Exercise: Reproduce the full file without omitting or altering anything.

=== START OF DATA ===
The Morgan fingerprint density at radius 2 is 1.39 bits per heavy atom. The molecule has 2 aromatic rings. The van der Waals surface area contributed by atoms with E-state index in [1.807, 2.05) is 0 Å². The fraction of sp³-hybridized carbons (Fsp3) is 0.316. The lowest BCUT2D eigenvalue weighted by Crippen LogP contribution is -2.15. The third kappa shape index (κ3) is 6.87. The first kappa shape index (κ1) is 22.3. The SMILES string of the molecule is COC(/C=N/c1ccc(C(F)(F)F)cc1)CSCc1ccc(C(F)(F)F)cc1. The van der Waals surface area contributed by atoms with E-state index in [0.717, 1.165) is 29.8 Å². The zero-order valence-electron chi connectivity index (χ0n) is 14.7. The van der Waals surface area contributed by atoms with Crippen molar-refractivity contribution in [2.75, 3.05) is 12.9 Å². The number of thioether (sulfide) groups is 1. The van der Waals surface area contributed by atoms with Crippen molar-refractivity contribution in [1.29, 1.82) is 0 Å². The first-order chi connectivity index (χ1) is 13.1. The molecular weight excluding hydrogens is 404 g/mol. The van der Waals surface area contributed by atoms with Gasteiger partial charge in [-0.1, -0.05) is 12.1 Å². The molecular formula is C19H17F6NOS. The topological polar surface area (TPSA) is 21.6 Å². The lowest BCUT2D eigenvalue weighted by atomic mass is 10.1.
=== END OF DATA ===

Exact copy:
The Morgan fingerprint density at radius 2 is 1.39 bits per heavy atom. The molecule has 2 aromatic rings. The van der Waals surface area contributed by atoms with E-state index in [1.807, 2.05) is 0 Å². The fraction of sp³-hybridized carbons (Fsp3) is 0.316. The lowest BCUT2D eigenvalue weighted by Crippen LogP contribution is -2.15. The third kappa shape index (κ3) is 6.87. The first kappa shape index (κ1) is 22.3. The SMILES string of the molecule is COC(/C=N/c1ccc(C(F)(F)F)cc1)CSCc1ccc(C(F)(F)F)cc1. The van der Waals surface area contributed by atoms with E-state index in [0.717, 1.165) is 29.8 Å². The zero-order valence-electron chi connectivity index (χ0n) is 14.7. The van der Waals surface area contributed by atoms with Crippen molar-refractivity contribution in [2.75, 3.05) is 12.9 Å². The number of thioether (sulfide) groups is 1. The van der Waals surface area contributed by atoms with Crippen molar-refractivity contribution in [1.29, 1.82) is 0 Å². The first-order chi connectivity index (χ1) is 13.1. The molecular weight excluding hydrogens is 404 g/mol. The van der Waals surface area contributed by atoms with Gasteiger partial charge in [-0.1, -0.05) is 12.1 Å². The molecular formula is C19H17F6NOS. The topological polar surface area (TPSA) is 21.6 Å². The lowest BCUT2D eigenvalue weighted by atomic mass is 10.1.